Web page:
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Quantum Physics In College

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  • Thread starter anthonych414
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  • #1

Main Question or Discussion Point

Hello, I was wondering if a person majoring in physics takes quantum physics classes too, and if a person with a BSc in physics get a doctorate without having an MSc in physics.

Thanks for the help. :D
 

Answers and Replies

  • #2
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I don't think that it would be possible to get a bachelor without going into quantum mechanics, it is pivotal to every field you might want to go into. The only physics that don't rely on quantum is cosmology.
 
  • #3
eri
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Every physics major I know of requires at least one semester of quantum mechanics, if not two. You can enroll in a PhD program with a bachelors, but you can't skip the masters coursework, although not all PhD programs grant the masters degree. But they will require you to do the coursework. And even if you do want to study cosmology, that still requires quantum mechanics (observational cosmology often relies on spectra, and you need to know QM to know how those spectra are produced and interpreted).
 
  • #4
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And even if you do want to study cosmology, that still requires quantum mechanics (observational cosmology often relies on spectra, and you need to know QM to know how those spectra are produced and interpreted).
I would not call that quantum mechanics, rather just the quantization of light which was the first thing found to be quantized. It do not require a course, you can learn the essence of it and how it is important for cosmology in a single lecture.
 
  • #5
nicksauce
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If you want to do early universe cosmology, then quantum mechanics is very highly important.
 
  • #6
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If you want to do early universe cosmology, then quantum mechanics is very highly important.
Aye, but isn't that called particle or high energy physics?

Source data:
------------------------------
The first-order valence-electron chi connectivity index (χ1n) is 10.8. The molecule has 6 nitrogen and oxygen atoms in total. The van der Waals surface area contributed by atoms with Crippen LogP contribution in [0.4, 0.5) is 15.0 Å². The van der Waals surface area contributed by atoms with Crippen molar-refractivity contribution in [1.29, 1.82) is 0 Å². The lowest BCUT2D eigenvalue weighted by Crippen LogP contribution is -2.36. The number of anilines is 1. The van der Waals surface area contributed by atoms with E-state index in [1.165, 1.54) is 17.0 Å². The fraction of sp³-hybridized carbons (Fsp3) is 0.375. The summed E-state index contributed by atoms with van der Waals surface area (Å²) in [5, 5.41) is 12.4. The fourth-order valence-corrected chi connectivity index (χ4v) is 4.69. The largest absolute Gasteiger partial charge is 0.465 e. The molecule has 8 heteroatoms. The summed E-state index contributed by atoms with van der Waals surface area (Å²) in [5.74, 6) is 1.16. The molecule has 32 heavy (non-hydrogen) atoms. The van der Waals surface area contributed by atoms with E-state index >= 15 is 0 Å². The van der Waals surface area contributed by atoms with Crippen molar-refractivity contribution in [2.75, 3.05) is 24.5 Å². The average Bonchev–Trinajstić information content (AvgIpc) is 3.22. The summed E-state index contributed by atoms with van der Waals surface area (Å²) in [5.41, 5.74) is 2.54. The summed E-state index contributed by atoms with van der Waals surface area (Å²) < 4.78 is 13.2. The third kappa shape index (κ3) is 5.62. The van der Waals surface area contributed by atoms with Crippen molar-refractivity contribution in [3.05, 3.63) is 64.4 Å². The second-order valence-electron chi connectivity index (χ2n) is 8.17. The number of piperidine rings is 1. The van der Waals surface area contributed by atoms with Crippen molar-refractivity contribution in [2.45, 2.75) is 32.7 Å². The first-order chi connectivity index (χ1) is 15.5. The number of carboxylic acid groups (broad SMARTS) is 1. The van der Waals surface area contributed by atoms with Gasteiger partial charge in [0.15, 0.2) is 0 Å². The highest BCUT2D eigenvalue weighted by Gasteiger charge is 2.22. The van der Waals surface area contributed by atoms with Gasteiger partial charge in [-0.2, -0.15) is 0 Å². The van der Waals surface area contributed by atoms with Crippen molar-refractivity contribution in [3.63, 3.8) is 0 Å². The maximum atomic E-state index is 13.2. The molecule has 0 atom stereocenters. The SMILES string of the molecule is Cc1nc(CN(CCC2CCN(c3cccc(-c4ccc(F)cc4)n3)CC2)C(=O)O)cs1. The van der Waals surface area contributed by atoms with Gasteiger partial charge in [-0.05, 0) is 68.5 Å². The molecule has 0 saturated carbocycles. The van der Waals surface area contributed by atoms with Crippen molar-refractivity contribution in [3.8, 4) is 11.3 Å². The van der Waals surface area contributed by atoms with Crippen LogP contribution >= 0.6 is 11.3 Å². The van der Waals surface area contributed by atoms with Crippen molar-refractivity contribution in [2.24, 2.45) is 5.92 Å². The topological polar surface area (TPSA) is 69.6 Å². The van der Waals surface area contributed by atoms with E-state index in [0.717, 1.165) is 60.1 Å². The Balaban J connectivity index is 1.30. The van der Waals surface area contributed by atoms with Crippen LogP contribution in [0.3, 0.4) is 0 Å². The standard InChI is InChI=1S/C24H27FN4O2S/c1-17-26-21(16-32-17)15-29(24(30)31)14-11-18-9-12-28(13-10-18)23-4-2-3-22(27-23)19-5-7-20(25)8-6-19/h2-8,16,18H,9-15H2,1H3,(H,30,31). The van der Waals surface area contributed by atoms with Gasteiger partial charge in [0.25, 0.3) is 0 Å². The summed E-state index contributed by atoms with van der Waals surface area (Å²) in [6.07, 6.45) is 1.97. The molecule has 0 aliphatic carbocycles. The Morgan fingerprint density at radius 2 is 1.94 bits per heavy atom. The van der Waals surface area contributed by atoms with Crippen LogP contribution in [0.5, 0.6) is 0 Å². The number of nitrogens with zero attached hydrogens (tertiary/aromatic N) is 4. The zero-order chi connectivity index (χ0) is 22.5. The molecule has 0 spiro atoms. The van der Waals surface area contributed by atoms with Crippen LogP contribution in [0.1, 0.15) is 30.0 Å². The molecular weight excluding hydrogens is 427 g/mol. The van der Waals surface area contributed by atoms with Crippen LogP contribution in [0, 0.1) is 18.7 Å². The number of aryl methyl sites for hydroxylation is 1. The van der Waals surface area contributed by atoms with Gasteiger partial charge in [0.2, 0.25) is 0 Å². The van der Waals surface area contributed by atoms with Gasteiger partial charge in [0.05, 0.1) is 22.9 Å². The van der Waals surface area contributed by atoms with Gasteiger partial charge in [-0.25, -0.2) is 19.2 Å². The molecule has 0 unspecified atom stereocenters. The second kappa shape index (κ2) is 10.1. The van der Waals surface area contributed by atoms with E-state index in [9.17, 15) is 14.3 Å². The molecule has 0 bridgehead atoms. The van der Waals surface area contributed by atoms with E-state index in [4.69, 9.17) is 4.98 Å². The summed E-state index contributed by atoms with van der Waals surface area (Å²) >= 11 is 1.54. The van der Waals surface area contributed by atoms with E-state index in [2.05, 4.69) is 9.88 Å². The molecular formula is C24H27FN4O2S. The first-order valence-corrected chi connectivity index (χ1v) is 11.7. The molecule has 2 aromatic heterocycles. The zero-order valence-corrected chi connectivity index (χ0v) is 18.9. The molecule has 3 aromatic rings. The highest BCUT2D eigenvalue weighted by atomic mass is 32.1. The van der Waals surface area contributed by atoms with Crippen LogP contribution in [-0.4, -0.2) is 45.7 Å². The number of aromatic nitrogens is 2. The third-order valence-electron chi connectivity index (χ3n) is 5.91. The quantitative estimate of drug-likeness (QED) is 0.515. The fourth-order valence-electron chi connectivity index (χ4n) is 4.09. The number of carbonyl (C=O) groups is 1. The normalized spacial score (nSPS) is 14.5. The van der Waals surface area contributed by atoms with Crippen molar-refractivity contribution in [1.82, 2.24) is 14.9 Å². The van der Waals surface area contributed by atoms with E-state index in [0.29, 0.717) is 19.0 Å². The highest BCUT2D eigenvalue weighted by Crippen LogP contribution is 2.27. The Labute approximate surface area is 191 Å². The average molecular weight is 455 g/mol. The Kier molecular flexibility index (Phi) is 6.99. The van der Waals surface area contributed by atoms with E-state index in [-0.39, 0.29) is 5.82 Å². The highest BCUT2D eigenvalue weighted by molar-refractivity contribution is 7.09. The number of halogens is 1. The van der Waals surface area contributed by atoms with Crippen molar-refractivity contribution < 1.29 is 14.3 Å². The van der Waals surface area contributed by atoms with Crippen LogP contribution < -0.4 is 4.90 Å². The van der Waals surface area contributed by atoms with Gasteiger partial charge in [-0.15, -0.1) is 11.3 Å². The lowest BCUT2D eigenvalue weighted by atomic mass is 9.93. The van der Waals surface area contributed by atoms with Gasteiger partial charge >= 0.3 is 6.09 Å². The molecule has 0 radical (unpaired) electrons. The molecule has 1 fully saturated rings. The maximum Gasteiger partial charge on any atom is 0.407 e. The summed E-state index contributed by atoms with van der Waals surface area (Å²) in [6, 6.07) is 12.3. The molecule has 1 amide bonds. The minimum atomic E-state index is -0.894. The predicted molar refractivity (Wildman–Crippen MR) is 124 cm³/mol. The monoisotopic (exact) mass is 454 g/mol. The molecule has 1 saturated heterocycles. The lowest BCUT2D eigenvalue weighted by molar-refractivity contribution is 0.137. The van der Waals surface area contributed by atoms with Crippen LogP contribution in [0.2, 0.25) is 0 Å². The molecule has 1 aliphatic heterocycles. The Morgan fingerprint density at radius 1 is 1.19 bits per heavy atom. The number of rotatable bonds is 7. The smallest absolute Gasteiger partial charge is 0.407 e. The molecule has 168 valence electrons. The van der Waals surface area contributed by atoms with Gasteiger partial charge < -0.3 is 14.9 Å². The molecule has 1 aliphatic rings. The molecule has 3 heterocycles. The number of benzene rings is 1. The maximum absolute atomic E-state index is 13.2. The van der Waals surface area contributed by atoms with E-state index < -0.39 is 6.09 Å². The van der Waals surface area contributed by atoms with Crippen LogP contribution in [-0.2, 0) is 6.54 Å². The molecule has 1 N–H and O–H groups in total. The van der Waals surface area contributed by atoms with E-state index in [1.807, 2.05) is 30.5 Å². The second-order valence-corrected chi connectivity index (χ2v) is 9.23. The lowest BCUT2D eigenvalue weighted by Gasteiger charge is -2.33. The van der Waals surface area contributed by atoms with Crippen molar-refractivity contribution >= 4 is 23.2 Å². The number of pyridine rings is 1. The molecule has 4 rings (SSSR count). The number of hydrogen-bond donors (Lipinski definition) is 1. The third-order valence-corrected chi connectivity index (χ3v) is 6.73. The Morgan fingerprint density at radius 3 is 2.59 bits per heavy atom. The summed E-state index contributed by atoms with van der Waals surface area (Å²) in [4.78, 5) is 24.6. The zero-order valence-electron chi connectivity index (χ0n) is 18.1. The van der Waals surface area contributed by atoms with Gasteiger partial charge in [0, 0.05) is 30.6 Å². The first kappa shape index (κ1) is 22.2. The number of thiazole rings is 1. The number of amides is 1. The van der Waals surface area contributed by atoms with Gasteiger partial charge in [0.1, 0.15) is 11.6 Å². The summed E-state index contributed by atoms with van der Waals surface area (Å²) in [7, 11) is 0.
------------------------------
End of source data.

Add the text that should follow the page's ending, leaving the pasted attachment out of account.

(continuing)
• #7
I want to major in physics and I want to take quantum mechanics courses, then I want to get a PhD to become a university professor, but i just wanted to know if it was obligatory to have an MSc to enroll in a PhD program.
 
  • #8
ZapperZ
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When you ask questions like this, it is imperative that you indicate where you are, or where you intend to go to school. Different parts of the world have different requirements! In the US, you only require a B.Sc or similar degrees to be accepted into a Ph.D program. This may not be true in other countries under other educational systems. So it would be moot to give you any specific advice without knowing where you intend to go to school.

There are roughly three basic areas of physics that practically ALL physics students, regardless of where they go to school, must learn and know rather well by the time they get their undergraduate degree: classical mechanics, quantum mechanics, and classical electromagnetism. So don't you worry about learning QM. You'll have to know it as a physics major whether you want to or not.

I would suggest that you read my "So You Want To Be A Physicist" essay that should cover your questions here.

Zz.
 
  • #9
jtbell
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It depends on where you go to graduate school. In the USA, one normally enters a physics Ph.D. program directly after finishing a bachelor's degree (BS or BA). In other countries the situation may be different.
 

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